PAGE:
How a dream-ending sports injury prompted our Chief Medical Officer to study medicine and take on cancer as his biggest opponent
By Andreas Harstrick
To those who know me as the Chief Medical Officer at Affimed, an industry-leading clinical-stage immuno-oncology company, it may be a surprise to learn that the road to finding my passion in cancer research and drug development started with a dream-ending injury.
As a high schooler in Germany, a career in medicine was not on my radar at all. Sports was always my passion; I was playing semi-professional rugby, and my plan was to join the Army after graduating. At the time, the German Army still conscripted recruits; everyone had to serve for fifteen months and if you extended the enlistment to two years, there was a channel for continuing in sports if that was your background. I had decided to follow this route.
However, in my last year of high school, I sustained a serious back injury during a rugby match that landed me in the hospital for a month. Because of the injury, the German Army then declined my enlistment, and there were now only six or so weeks until applications for university were closed—at the time for many professions, there was only one yearly enrollment in Germany.
Although dealing with the outcome was extremely difficult, my time in the hospital had an interesting consequence. As I talked to doctors about the damage to my back, my curiosity was piqued by the information about nerves and treatment. I’ve always liked intellectual challenges and tend to be inclined to follow my instincts. So, when it occurred to me that I might enjoy medicine, I applied to study it.
There were restrictions at that time about who was able to study medicine, so there was an element of luck involved. Fortunately, I was accepted and started studying medicine in September, just four months after the accident that ended my sports career.
In a sense, you could say medicine chose me.
Once in medicine, the shift to oncology was just as unexpected; I volunteered to take the night shifts in the university hospital and quickly realized how much I enjoyed treating patients and the day-to-day business of medicine. The benefit of working the night shifts was the exposure you have in all the disciplines, but while many of my colleagues were pursuing fields that were considered more “popular” at the time—neurosurgery, trauma—I decided to take on a different challenge and went to work in the oncology ward.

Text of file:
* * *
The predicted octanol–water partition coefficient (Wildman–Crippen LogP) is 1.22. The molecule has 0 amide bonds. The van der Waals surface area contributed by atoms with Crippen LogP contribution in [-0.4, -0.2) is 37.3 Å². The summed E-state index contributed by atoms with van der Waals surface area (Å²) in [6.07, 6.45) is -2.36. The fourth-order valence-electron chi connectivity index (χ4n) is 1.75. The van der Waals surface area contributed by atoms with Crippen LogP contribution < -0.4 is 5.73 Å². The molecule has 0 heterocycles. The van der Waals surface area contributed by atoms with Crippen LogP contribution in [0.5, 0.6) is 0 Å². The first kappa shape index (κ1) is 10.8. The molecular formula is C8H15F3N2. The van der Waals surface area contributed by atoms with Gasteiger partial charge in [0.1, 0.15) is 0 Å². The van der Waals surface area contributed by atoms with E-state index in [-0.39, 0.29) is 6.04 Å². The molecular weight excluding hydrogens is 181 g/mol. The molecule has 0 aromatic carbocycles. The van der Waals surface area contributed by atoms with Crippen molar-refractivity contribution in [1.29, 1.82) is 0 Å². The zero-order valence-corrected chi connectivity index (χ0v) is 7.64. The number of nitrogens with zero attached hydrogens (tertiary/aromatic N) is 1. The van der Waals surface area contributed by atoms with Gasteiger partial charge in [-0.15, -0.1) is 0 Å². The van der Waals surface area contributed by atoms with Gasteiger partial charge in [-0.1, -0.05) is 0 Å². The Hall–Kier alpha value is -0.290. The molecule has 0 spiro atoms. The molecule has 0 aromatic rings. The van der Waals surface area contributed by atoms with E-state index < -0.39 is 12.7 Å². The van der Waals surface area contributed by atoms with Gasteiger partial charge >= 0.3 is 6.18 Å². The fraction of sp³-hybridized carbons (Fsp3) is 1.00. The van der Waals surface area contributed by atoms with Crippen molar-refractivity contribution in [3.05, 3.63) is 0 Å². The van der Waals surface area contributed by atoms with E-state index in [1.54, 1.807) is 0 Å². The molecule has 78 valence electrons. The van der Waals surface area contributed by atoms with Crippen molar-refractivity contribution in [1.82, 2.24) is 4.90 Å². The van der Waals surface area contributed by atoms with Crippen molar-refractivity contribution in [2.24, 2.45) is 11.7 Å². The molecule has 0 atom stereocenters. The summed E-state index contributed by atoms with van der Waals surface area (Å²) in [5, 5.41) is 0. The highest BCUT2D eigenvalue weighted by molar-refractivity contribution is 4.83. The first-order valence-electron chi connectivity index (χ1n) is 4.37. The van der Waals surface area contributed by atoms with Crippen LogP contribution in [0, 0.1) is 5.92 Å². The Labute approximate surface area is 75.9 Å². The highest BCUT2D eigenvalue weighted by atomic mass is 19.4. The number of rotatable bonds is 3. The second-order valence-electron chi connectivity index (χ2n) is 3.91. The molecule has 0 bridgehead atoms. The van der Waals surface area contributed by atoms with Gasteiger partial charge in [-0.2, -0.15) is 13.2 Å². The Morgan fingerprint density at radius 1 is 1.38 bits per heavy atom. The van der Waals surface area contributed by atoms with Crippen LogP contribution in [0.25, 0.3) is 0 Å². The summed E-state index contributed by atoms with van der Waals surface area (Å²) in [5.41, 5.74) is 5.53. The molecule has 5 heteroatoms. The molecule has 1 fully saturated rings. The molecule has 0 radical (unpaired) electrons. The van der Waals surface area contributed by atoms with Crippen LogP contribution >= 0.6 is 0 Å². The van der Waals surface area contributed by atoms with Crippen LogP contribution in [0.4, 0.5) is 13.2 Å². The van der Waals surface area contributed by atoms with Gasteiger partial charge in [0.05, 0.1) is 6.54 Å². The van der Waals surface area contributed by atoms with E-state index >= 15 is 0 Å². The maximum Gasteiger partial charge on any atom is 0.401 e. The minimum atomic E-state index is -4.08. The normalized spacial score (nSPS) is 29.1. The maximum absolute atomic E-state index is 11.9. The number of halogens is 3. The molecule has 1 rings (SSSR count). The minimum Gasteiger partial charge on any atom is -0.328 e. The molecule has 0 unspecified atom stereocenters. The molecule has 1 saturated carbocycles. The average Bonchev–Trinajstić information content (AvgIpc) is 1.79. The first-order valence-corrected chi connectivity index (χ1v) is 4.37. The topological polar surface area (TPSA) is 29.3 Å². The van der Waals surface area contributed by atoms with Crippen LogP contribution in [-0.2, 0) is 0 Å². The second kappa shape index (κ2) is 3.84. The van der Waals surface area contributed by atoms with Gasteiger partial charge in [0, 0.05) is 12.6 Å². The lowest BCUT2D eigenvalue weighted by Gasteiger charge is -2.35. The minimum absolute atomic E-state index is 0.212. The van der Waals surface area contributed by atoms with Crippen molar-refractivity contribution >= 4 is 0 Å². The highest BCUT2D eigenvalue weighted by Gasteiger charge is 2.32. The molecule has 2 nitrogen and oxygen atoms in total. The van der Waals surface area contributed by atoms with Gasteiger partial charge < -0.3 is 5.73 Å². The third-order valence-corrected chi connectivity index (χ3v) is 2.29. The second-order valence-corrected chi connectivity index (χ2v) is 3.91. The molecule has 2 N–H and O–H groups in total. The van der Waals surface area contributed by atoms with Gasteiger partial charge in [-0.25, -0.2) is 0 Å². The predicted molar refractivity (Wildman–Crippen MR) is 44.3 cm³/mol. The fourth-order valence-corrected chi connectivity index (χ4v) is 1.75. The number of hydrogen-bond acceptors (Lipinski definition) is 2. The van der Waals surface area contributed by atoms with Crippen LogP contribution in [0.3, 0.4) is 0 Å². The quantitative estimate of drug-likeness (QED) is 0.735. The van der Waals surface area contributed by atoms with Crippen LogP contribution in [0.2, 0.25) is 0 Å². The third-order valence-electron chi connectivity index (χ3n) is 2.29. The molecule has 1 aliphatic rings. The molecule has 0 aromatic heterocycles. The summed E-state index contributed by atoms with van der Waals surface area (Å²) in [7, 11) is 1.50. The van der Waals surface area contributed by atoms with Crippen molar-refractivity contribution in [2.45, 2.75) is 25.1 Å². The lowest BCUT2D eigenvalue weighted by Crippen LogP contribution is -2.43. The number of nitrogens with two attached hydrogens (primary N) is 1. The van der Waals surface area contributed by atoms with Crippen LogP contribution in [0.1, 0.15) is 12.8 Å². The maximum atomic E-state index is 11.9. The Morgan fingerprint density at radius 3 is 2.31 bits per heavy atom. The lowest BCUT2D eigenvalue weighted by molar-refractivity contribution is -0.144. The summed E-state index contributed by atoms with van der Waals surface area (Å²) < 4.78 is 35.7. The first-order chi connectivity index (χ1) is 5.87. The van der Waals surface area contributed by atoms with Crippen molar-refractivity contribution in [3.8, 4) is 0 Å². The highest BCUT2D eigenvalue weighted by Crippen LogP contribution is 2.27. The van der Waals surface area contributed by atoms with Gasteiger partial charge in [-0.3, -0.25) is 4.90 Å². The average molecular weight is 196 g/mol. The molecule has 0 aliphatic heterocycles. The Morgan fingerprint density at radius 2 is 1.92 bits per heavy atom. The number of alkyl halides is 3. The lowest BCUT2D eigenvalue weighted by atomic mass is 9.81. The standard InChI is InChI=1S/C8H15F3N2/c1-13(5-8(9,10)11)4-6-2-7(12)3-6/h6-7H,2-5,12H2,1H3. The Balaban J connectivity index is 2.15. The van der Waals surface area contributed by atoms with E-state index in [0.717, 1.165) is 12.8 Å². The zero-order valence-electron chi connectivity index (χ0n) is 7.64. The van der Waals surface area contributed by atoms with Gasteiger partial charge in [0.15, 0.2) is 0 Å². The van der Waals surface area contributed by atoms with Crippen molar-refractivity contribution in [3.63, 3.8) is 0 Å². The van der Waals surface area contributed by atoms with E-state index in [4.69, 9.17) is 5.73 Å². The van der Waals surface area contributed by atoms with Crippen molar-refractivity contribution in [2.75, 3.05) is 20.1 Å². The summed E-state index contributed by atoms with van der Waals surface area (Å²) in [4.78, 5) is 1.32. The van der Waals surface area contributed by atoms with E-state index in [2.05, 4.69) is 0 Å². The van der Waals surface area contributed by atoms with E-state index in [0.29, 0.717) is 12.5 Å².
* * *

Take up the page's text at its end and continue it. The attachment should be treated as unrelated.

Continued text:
My curious, problem-solving nature found a fertile field in oncology. After about a year, my duties were 100% oncology related. One of my first mentors was newly promoted to a professorship. He had a research lab but because of time constraints did not develop a clear plan for how to use it. He invited me to join his lab group to work on my M.D. thesis, and again, the paragon of practicality, I knew I had to do a lab thesis anyway, so why not join an oncology group? I started to do some research and helped grow the lab. The combination of finding like-minded people to work with and the intellectual stimulation of research into a challenging subject combined was what ultimately hooked me completely; my medical career was largely driven by practicality and work ethic to that point, but oncology research is where I found the proper place for my intellectual curiosity and exploratory nature.
The path that started as a second-choice career after sports grew into teaching and subsequent positions as Senior VP of Oncology Development at Merck Serono and Senior VP of Medical Sciences at ImClone Systems as well as Chief Medical Officer at Molecular Partners AG. Over the span of thirty years, I went from athlete with a dream of going into professional rugby to treating cancer patients to now researching and developing new cancer therapies with the potential to change lives.
The opening of completely new treatment avenues for these patients is a personal motivation of mine. I’m excited that at Affimed, I have the opportunity to work on a part of the immune system that I think has been underutilized so far, one that could hold significant promise toward furthering these treatments. I hope to advance innate immune system-based therapy and establish it as a pillar in the Affimed immuno-oncology portfolio.
Oncology is a field of moving targets; when you achieve one goal, there are still three more. It may be that this is the reason I developed such a love for it as a rugby player—there is the competitive element of racing against an opponent…one that devastates its victims. When we can better understand the potential of the innate immune system, especially innate immune cell engagers, we can improve outcomes for patients and also provide a field that holds more promise for physicians. The oncology landscape of 30 years ago is much different than today; our advances so far have extended life expectancies dramatically in some cases like renal cancer, lymphomas, and multiple myeloma or melanoma, where life expectancy has more than doubled compared to the times when I started.
Immuno-oncology is not a new field, but it is one that is constantly evolving; it’s a great fit for those who are curious and competitive-minded. Understanding which patients will benefit from which drug by homing in on the specific biology is an ongoing challenge with the most exciting of potential wins: helping cancer patients defeat a pervasive disease. This is the work we’re doing at Affimed. And while I didn’t realize my dream of playing professional rugby, I am excited to be engaged in work that evokes the same passion as sports, requiring dedication, teamwork, discipline, and a commitment to ongoing improvement and becoming stronger with each advance.